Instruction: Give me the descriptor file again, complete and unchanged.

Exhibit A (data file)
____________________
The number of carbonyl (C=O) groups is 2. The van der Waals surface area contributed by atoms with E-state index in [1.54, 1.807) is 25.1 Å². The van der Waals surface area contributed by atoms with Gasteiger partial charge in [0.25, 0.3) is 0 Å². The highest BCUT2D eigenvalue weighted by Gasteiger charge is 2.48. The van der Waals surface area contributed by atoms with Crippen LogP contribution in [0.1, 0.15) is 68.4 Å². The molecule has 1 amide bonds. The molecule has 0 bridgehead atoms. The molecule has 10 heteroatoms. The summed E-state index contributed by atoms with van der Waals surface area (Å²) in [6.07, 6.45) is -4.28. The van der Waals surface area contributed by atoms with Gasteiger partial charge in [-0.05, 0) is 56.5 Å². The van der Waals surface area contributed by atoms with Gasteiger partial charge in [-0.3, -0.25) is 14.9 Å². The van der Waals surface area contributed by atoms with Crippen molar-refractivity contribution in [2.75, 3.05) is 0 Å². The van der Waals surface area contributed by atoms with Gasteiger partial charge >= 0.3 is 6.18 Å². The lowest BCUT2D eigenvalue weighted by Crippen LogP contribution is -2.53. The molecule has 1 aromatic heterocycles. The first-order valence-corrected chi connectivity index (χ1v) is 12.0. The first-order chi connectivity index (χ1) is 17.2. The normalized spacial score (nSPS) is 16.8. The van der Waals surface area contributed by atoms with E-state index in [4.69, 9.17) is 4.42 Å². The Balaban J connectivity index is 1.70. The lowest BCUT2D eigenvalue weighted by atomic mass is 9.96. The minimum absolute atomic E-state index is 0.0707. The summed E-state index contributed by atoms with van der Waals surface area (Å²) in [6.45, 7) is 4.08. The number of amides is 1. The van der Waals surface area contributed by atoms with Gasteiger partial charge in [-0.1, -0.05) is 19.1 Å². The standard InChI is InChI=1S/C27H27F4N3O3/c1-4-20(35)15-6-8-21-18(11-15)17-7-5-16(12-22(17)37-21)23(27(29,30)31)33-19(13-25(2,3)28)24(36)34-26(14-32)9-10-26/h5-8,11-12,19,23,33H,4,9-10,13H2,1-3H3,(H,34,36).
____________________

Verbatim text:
The number of carbonyl (C=O) groups is 2. The van der Waals surface area contributed by atoms with E-state index in [1.54, 1.807) is 25.1 Å². The van der Waals surface area contributed by atoms with Gasteiger partial charge in [0.25, 0.3) is 0 Å². The highest BCUT2D eigenvalue weighted by Gasteiger charge is 2.48. The van der Waals surface area contributed by atoms with Crippen LogP contribution in [0.1, 0.15) is 68.4 Å². The molecule has 1 amide bonds. The molecule has 0 bridgehead atoms. The molecule has 10 heteroatoms. The summed E-state index contributed by atoms with van der Waals surface area (Å²) in [6.07, 6.45) is -4.28. The van der Waals surface area contributed by atoms with Gasteiger partial charge in [-0.05, 0) is 56.5 Å². The van der Waals surface area contributed by atoms with Gasteiger partial charge in [-0.3, -0.25) is 14.9 Å². The van der Waals surface area contributed by atoms with Crippen molar-refractivity contribution in [2.75, 3.05) is 0 Å². The van der Waals surface area contributed by atoms with Gasteiger partial charge >= 0.3 is 6.18 Å². The lowest BCUT2D eigenvalue weighted by Crippen LogP contribution is -2.53. The molecule has 1 aromatic heterocycles. The first-order valence-corrected chi connectivity index (χ1v) is 12.0. The first-order chi connectivity index (χ1) is 17.2. The normalized spacial score (nSPS) is 16.8. The van der Waals surface area contributed by atoms with E-state index in [4.69, 9.17) is 4.42 Å². The Balaban J connectivity index is 1.70. The lowest BCUT2D eigenvalue weighted by atomic mass is 9.96. The minimum absolute atomic E-state index is 0.0707. The summed E-state index contributed by atoms with van der Waals surface area (Å²) in [6.45, 7) is 4.08. The number of amides is 1. The van der Waals surface area contributed by atoms with Gasteiger partial charge in [-0.1, -0.05) is 19.1 Å². The standard InChI is InChI=1S/C27H27F4N3O3/c1-4-20(35)15-6-8-21-18(11-15)17-7-5-16(12-22(17)37-21)23(27(29,30)31)33-19(13-25(2,3)28)24(36)34-26(14-32)9-10-26/h5-8,11-12,19,23,33H,4,9-10,13H2,1-3H3,(H,34,36).